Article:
(NaturalNews) There is definitely no shortage of scientific evidence these days to show that curcumin, the believed-to-be primary active ingredient in the spice turmeric, holds incredible therapeutic value, and just might be the most advisable medicinal spice of our day. And a prominent medical oncologist from Johns Hopkins University
seems to agree, having recently held a large seminar highlighting the incredible ability of curcumin to fight diabetes, inflammation, and even cancer without causing any harmful side effects.
Dr. Saraswati Sukumar's passion for turmeric is partially rooted in the fact that the spice has long been a staple in traditional Indian cuisine, which is a significant part of her own rich heritage. But Dr. Sukumar has also been studying the unique compositional profile of turmeric, and specifically curcumin, for many years now, which has led her to some fascinating discoveries about its vast potential for use in medicine. Besides quelling inflammatory pain and promoting wound healing, turmeric is a seemingly miraculous anti-cancer nutrient of the highest order.
"We have close to 300 publications (that cite turmeric) for its anti-cancer effects," Dr. Sukumar is quoted as saying to the Palm Beach Post
recently. "Many diseases, such as colon cancer and other types of cancer, are being traced to inflammation."
Curcumin, arguably the most potent anti-cancer nutrient in existence
The inflammation link to cancer is backed by numerous scientific studies, including a 2011 review published in the journal Proceedings of the National Academy of Sciences
which found that up to 25 percent of all cancers are caused by chronic inflammation. According to scientists from Ohio State University's
(OSU) Comprehensive Cancer Center, inflammation triggers an increase in a molecule known as microRNA-155 (miR-155) that causes a reduction in levels of the protein responsible for repairing damaged DNA.
And what about the other 75 percent of cancers? Curcumin appears to have those covered as well. Research released that same year by scientists from the University of Texas
MD Anderson Cancer Center revealed that curcumin
actually seeks out malignant cancer cells and alters the regulation of DNA in order to kill them. And unlike synthetic anti-cancer drugs, curcumin leaves healthy cells and DNA alone so as not to cause harmful side effects.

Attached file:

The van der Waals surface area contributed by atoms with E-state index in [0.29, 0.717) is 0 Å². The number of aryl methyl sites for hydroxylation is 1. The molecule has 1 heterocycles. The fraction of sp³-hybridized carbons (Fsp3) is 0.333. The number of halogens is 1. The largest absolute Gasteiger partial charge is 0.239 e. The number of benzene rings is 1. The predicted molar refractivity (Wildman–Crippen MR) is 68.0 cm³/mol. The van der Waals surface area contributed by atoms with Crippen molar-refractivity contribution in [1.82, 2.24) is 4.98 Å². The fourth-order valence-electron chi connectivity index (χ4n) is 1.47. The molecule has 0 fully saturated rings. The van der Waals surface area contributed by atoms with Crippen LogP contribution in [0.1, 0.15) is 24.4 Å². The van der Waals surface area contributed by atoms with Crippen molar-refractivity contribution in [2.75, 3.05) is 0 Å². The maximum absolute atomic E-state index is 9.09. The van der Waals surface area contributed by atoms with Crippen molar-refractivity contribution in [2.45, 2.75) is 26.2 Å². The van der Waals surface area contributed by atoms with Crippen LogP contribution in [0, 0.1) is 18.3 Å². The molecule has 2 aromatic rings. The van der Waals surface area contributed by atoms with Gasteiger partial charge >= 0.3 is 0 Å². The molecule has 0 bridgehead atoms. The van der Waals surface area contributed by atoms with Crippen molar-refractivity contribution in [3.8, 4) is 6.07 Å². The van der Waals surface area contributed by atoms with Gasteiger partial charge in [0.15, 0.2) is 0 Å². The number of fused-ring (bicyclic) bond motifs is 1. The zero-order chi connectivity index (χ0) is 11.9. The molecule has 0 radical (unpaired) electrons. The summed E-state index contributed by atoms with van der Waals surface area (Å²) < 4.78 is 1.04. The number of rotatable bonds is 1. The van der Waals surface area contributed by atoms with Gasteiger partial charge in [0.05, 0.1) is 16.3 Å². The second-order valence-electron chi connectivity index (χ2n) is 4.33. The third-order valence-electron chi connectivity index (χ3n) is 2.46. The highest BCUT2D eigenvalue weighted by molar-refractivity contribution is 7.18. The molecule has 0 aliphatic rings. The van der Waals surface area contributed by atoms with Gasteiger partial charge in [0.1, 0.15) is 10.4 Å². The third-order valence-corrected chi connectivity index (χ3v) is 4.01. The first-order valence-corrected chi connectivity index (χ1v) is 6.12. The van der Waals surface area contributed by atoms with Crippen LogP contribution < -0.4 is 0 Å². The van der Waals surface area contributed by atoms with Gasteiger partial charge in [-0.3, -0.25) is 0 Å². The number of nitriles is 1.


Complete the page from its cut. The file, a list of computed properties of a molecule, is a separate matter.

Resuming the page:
"Curcumin (diferuloylmethane) ... is one of the most powerful and promising chemopreventive and anticancer agents, and epidemiological evidence demonstrates that people who incorporate high doses of this spice in their diets have a lower incidence of cancer
," explains board-certified clinical nutritionist Byron J. Richards about the power of curcumin to fight cancer.
Curcumin is an all-around healing agent that promotes vibrant health
Curcumin's health benefits do not stop here, though. The same study that identified curcumin's gene-regulating abilities in fighting cancer also highlights the nutrient's ability to regulate a whole host of bodily systems. Based on the available evidence, in others words, there are few conditions that curcumin is unable to effectively mitigate when taken in therapeutic doses, which means adding it to your diet is one of the easiest and most effective ways to promote vibrant health.
"Extensive research over the past five decades has indicated that curcumin reduces blood cholesterol levels, prevents low-density lipoprotein oxidation, inhibits platelet aggregation, suppresses thrombosis and myocardial infarction, suppresses symptoms associated with Type II diabetes, rheumatoid arthritis, multiple sclerosis, and Alzheimer's disease; inhibits HIV replication, suppresses tumor formation, enhances wound healing, protects against liver injury, increases bile secretion, protects against cataract formation, and protects against pulmonary toxicity and fibrosis," explain the researchers about their incredible findings.Sources for this article include:http://www.palmbeachpost.comhttp://www.indiawest.comhttp://www.naturalnews.com/037879_curcumin_cancer_cells_turmeric.htmlhttp://www.sciencedaily.com/releases/2011/04/110419091159.htm